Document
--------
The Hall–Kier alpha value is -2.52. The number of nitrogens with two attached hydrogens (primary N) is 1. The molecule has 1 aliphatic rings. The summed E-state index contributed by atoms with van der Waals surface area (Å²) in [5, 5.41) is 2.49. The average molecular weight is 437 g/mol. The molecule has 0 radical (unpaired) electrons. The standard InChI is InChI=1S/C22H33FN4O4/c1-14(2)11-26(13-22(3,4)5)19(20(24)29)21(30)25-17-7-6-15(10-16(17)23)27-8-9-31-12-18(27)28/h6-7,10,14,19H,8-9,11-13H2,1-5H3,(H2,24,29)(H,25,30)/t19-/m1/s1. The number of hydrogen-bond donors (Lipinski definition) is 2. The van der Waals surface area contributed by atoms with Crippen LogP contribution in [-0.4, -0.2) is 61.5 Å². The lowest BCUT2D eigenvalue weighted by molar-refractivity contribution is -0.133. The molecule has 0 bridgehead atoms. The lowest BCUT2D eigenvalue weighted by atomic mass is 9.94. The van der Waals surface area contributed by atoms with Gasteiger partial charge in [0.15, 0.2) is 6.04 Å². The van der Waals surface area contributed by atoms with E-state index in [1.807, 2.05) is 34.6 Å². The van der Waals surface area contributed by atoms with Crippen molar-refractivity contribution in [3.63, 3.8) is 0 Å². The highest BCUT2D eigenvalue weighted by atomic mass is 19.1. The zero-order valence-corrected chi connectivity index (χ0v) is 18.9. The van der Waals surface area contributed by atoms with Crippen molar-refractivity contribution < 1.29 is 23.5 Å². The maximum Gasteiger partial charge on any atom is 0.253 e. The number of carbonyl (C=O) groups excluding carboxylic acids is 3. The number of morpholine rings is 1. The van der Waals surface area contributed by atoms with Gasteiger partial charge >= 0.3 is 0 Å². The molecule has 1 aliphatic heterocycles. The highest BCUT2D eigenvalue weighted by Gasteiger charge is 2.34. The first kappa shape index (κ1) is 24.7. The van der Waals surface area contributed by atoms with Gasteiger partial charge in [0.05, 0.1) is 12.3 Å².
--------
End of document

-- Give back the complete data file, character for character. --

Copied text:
The Hall–Kier alpha value is -2.52. The number of nitrogens with two attached hydrogens (primary N) is 1. The molecule has 1 aliphatic rings. The summed E-state index contributed by atoms with van der Waals surface area (Å²) in [5, 5.41) is 2.49. The average molecular weight is 437 g/mol. The molecule has 0 radical (unpaired) electrons. The standard InChI is InChI=1S/C22H33FN4O4/c1-14(2)11-26(13-22(3,4)5)19(20(24)29)21(30)25-17-7-6-15(10-16(17)23)27-8-9-31-12-18(27)28/h6-7,10,14,19H,8-9,11-13H2,1-5H3,(H2,24,29)(H,25,30)/t19-/m1/s1. The number of hydrogen-bond donors (Lipinski definition) is 2. The van der Waals surface area contributed by atoms with Crippen LogP contribution in [-0.4, -0.2) is 61.5 Å². The lowest BCUT2D eigenvalue weighted by molar-refractivity contribution is -0.133. The molecule has 0 bridgehead atoms. The lowest BCUT2D eigenvalue weighted by atomic mass is 9.94. The van der Waals surface area contributed by atoms with Gasteiger partial charge in [0.15, 0.2) is 6.04 Å². The van der Waals surface area contributed by atoms with E-state index in [1.807, 2.05) is 34.6 Å². The van der Waals surface area contributed by atoms with Crippen molar-refractivity contribution in [3.63, 3.8) is 0 Å². The highest BCUT2D eigenvalue weighted by atomic mass is 19.1. The zero-order valence-corrected chi connectivity index (χ0v) is 18.9. The van der Waals surface area contributed by atoms with Crippen molar-refractivity contribution < 1.29 is 23.5 Å². The maximum Gasteiger partial charge on any atom is 0.253 e. The number of carbonyl (C=O) groups excluding carboxylic acids is 3. The number of morpholine rings is 1. The van der Waals surface area contributed by atoms with Gasteiger partial charge >= 0.3 is 0 Å². The molecule has 1 aliphatic heterocycles. The highest BCUT2D eigenvalue weighted by Gasteiger charge is 2.34. The first kappa shape index (κ1) is 24.7. The van der Waals surface area contributed by atoms with Gasteiger partial charge in [0.05, 0.1) is 12.3 Å².